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This work was supported by Japan Society for the Promotion of Science (JSPS) KAKENHI (Grant Number: JP20K10323). We thank Rachel James, Ph.D., and Audrey Holmes, MA, from Edanz ( for editing drafts of this manuscript.

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The study was initiated by To.N., T.I., Ta.N., A.C. and K.U. Y.Y. collected clinical data on the patients. To.N. and T.I. performed statistical analyses. To.N., T.I. and K.U. wrote the manuscript. All authors read and approved the final manuscript.

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Correspondence to Tomoko Nakanishi or Tokunori Ikeda.

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The original online version of this Article was revised: The original version of this Article contained errors in the Affiliations. Affiliation 1 was incorrectly given as ‘Department of Medical Information Sciences and Administration Planning, Graduate School of Medical Sciences, Kumamoto University Hospital, Kumamoto University, 1‑1‑1 Honjo, Kumamoto 860‑8556, Japan’. The correct affiliation is ‘Department of Medical Information Science, Graduate School of Medical Sciences, Kumamoto University, 1-1-1 Honjo, Chuou-ku, Kumamoto 860-8556, Japan’. Additionally, Affiliation 4 was incorrectly given as ‘Laboratory of Clinical Pharmacology and Therapeutics, Faculty of Pharmaceutical Sciences, Sojo University, 4‑22‑1 Ikeda, Kumamoto 860‑0082, Japan’. The correct affiliation is ‘Laboratory of Clinical Pharmacology and Therapeutics, Faculty of Pharmaceutical Sciences, Sojo University, 4-22-1, Ikeda, Nishi-ku, Kumamoto 860-8556, Japan’.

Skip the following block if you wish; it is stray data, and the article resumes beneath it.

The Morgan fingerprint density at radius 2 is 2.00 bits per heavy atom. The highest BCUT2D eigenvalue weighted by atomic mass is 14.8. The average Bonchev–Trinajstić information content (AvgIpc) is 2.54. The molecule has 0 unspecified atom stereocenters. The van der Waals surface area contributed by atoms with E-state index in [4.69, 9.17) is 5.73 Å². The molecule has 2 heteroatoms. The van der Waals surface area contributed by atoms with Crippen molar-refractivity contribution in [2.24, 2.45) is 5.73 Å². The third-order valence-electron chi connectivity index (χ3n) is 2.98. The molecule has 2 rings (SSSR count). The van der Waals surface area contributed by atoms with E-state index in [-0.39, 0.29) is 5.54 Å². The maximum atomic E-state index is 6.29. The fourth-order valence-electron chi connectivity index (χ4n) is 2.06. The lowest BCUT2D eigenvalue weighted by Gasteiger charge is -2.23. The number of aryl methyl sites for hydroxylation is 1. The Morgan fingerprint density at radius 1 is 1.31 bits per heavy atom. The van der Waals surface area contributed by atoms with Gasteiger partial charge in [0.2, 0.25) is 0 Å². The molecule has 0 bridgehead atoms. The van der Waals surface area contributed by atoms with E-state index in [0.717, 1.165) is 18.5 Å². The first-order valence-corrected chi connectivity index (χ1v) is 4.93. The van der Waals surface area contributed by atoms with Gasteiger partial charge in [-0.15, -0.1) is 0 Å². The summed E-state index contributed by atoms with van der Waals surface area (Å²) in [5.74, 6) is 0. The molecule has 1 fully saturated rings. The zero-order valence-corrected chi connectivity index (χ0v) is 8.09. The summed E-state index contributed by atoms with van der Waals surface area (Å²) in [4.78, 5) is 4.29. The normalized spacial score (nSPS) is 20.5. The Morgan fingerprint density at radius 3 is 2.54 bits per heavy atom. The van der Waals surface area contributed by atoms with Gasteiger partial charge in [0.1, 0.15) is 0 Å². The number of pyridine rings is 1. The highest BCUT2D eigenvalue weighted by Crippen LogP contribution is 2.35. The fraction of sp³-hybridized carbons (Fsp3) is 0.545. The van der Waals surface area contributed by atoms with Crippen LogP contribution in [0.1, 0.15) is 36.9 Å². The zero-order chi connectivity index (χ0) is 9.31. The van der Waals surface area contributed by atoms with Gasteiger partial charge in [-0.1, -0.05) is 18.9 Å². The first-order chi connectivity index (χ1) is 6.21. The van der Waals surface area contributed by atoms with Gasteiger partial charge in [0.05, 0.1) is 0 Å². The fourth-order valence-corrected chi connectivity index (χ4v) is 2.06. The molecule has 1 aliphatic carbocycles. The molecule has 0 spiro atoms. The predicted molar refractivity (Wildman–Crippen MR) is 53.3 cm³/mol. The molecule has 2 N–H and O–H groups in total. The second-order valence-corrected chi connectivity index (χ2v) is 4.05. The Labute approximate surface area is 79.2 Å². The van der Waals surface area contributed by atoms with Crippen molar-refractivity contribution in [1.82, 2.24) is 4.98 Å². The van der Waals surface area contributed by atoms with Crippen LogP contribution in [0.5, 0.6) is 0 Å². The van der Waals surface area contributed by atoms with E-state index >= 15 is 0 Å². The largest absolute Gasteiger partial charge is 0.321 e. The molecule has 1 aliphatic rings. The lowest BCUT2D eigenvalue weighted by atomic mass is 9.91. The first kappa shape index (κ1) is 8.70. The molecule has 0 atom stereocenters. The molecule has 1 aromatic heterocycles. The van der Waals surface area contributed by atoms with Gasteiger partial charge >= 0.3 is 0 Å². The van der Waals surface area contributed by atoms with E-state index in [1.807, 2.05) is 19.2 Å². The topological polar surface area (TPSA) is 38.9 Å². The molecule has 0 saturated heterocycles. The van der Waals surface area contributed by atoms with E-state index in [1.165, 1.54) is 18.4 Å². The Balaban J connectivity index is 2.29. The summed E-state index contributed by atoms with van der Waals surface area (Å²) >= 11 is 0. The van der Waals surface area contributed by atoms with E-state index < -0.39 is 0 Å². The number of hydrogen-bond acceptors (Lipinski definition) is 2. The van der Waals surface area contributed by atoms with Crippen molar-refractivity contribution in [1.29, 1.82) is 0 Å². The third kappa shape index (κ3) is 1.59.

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Nakanishi, T., Ikeda, T., Nakamura, T. et al. Development of an algorithm for assessing fall risk in a Japanese inpatient population. Sci Rep 11, 17993 (2021).